Conventional risk management efforts are often designed to manage risk when conditions are considered normal or in a business-as-usual environment, but not during extremes, which is when risk management is most needed.
Effective risk management must be risk-intelligent, because a diet of pure risk aversion is a recipe for disaster just as much as swinging for the fences at every opportunity. While each retirement system is unique and likely at a different stage of capability development, they are grappling with some common questions and issues.
Retirement plan executives increasingly are recognizing the need to take a more integrated and holistic approach to risk management. Frequently, this approach is referred to as enterprise risk management. A successful process is not only enterprise-wide but also enterprise-deep and becomes part of everything everyone does every day, not just a check-the-box exercise.
An effective ERM process should help to establish a meaningful dialogue between the board and the executive about the nature of risk and the acceptability of exposures the organization faces in fulfilling its mission. So how do you kick-start a risk-intelligent dialogue?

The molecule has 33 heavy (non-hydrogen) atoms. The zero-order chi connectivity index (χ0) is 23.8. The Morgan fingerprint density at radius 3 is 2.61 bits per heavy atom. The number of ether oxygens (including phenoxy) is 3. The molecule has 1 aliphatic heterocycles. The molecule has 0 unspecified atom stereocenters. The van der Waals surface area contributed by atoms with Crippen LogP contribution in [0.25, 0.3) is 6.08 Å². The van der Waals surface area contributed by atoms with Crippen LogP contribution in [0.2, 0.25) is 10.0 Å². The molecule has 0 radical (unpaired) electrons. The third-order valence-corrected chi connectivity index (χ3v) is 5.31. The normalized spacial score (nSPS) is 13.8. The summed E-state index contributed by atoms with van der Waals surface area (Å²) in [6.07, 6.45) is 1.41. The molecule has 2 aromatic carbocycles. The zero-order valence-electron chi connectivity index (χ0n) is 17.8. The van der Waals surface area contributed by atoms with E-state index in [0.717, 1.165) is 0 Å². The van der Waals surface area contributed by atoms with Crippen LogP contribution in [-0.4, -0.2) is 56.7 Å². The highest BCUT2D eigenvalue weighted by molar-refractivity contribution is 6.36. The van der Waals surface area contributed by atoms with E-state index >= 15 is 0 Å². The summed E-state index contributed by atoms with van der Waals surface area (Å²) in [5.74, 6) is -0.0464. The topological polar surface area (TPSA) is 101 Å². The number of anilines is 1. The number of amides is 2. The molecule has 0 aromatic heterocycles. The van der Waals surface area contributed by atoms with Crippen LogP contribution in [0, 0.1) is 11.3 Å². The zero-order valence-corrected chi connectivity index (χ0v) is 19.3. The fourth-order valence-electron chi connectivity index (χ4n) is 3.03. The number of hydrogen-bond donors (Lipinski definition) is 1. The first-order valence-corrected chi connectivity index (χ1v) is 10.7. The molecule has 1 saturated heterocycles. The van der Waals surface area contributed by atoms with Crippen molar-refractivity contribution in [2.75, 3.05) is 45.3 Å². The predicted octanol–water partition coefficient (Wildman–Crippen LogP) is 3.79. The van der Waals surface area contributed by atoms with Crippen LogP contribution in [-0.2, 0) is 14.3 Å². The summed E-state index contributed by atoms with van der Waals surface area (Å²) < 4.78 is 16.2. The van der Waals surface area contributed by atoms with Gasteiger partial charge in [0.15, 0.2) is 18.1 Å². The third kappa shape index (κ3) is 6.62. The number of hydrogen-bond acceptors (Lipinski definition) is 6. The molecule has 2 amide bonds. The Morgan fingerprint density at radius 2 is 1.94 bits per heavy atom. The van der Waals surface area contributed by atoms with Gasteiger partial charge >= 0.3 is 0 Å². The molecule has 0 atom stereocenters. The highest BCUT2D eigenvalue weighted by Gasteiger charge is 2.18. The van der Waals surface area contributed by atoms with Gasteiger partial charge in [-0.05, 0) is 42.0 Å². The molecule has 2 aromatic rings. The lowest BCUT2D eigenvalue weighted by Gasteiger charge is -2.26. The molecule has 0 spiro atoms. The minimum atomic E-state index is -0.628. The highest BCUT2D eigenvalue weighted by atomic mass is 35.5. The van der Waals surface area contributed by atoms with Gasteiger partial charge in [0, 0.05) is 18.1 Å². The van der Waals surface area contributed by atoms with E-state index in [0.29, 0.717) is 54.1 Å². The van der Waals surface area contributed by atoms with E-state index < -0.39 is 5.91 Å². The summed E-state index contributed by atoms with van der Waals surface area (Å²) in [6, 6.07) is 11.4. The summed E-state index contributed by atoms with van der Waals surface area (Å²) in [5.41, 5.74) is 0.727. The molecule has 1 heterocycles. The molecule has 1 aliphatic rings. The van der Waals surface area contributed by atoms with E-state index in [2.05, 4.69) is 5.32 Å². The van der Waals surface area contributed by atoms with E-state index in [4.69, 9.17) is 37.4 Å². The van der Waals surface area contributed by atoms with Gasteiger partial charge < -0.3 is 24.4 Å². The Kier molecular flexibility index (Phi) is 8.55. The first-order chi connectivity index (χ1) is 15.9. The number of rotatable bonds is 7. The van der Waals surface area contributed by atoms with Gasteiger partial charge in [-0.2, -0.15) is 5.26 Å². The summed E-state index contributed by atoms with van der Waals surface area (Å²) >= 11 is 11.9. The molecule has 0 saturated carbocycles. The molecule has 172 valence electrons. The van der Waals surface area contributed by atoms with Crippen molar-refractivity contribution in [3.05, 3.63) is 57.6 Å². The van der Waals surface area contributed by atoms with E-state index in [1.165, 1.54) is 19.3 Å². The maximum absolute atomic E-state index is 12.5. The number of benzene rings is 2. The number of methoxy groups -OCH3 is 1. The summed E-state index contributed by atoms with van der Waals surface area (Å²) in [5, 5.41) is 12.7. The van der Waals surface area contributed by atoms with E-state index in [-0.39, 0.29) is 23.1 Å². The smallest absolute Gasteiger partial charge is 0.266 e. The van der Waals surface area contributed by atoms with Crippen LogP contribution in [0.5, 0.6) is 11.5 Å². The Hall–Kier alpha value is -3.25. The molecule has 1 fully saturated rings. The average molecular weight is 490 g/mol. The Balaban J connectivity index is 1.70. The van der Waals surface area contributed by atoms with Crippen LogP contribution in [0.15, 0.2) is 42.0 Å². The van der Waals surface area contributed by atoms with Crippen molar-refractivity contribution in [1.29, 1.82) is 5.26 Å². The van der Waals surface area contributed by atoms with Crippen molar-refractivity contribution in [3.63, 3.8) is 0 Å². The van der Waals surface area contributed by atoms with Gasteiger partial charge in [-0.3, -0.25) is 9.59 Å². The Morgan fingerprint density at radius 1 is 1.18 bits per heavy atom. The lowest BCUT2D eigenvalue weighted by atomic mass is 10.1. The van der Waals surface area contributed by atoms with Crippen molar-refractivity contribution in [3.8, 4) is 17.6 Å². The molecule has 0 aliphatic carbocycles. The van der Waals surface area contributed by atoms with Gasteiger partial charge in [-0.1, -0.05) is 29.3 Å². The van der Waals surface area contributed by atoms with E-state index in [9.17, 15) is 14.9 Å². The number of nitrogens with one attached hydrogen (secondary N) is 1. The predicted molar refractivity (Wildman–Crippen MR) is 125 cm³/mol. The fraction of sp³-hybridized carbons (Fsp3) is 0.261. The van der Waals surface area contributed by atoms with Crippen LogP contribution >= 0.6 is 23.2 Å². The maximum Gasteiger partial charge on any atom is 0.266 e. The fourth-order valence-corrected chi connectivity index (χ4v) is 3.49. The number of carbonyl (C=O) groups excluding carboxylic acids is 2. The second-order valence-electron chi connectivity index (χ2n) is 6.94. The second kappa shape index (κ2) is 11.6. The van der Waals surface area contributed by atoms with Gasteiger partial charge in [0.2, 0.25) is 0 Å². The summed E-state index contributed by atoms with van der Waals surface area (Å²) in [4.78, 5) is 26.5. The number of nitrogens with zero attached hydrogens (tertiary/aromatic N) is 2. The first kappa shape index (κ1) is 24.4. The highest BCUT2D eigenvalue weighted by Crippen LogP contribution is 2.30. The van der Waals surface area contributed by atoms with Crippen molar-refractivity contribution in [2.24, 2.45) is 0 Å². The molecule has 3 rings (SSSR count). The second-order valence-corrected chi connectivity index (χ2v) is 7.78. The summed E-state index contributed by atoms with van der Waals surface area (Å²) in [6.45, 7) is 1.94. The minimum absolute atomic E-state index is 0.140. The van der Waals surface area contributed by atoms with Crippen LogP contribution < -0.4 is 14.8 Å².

First, it is important to come to a common understanding of what is meant by risk. Unfortunately, the answer too often depends on whom you ask. Those with deep specialist expertise naturally develop their own language. Actuaries might define risk as the frequency and severity of losses and the correlations between contracts; investment operations might see risk as unexpected variation; human resources might see risk as loss of key personnel; while legal might see risk as the potential for litigation.
Investment risk and the potential for profit are related to uncertainty. Greater uncertainty creates both greater potential for loss and also returns. For this reason, the discussion of value and risk should never be separated.
If risk is the potential for failure resulting in loss, harm or missed opportunity, then there are many risks facing retirement systems. For instance, from the perspective of investment performance, if failure is an unacceptable difference between actual and expected performance, then what is acceptable or unacceptable? How much risk are you willing to take to achieve a valuable result?